For example, I refinanced my private student loans to save me money in interest. I did this by lowering my interest rate, shortening the life of my loan, and increasing my minimum monthly payment. Refinancing can be a great tool to save money in interest when done properly. I refinanced with Earnest and recommend them, if you would like to refinance your loans, you’ll get $200 with my referral link when you qualify!

However, with refinancing you need to be careful that you don’t end up adding more to what you are going to have to pay in the long run in interest. If you need to lower your monthly payment, this may be an option for you, just know that you may increase the amount you pay throughout the life of your loan.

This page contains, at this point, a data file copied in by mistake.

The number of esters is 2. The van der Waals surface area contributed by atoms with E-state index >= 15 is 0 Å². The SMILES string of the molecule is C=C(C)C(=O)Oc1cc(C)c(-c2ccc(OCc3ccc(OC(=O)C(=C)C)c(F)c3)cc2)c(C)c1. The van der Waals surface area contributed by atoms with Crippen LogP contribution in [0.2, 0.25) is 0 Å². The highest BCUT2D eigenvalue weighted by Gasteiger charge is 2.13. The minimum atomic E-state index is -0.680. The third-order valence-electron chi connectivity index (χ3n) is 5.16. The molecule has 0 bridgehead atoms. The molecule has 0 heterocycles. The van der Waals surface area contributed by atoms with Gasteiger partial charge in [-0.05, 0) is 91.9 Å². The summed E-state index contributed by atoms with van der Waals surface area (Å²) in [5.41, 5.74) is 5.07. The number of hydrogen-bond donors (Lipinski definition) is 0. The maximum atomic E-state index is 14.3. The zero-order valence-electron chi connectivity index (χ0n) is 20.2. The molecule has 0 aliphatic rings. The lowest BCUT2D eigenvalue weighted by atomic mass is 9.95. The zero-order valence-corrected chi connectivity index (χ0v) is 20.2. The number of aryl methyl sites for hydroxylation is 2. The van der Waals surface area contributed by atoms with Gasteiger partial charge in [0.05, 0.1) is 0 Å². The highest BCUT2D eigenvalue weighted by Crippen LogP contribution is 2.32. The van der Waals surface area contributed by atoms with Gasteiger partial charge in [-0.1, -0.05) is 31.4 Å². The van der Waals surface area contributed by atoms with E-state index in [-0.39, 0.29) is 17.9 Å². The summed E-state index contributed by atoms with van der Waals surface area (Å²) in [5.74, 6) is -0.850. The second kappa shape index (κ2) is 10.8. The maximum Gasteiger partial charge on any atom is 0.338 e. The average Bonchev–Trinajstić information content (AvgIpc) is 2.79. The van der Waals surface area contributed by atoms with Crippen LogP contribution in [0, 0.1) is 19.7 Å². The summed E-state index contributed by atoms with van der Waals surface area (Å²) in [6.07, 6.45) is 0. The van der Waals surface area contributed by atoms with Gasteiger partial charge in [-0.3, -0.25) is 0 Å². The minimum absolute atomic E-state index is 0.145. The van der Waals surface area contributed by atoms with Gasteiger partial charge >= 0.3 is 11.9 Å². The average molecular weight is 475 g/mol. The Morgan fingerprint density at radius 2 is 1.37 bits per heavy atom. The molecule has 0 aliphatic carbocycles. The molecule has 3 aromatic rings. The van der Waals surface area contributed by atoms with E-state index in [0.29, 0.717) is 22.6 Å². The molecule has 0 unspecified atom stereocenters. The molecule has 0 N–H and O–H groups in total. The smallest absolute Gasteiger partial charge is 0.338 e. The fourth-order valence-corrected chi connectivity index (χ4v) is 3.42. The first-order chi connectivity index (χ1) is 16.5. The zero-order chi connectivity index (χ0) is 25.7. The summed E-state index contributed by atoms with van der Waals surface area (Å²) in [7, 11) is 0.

Changing habits, tracking expenses, and budgeting may be a better option when you can’t make your loan payments.

These are all options when you can’t afford your monthly payment, but they all carry some pretty signifiant baggage that can hurt you financially in the long run. I highly suggest reflecting on your spending habits, tracking your expenses, maybe adding a side job and getting on a budget instead of utilizing some of these to lower your payment. If you need help setting up a budget, I have a template for you! The reason I suggest this is because you will allow yourself to change your financial future in a positive way by doing this. By utilizing some of these, you potentially hurt your financial future. I want to hear from you! What are your thoughts on these student loan programs?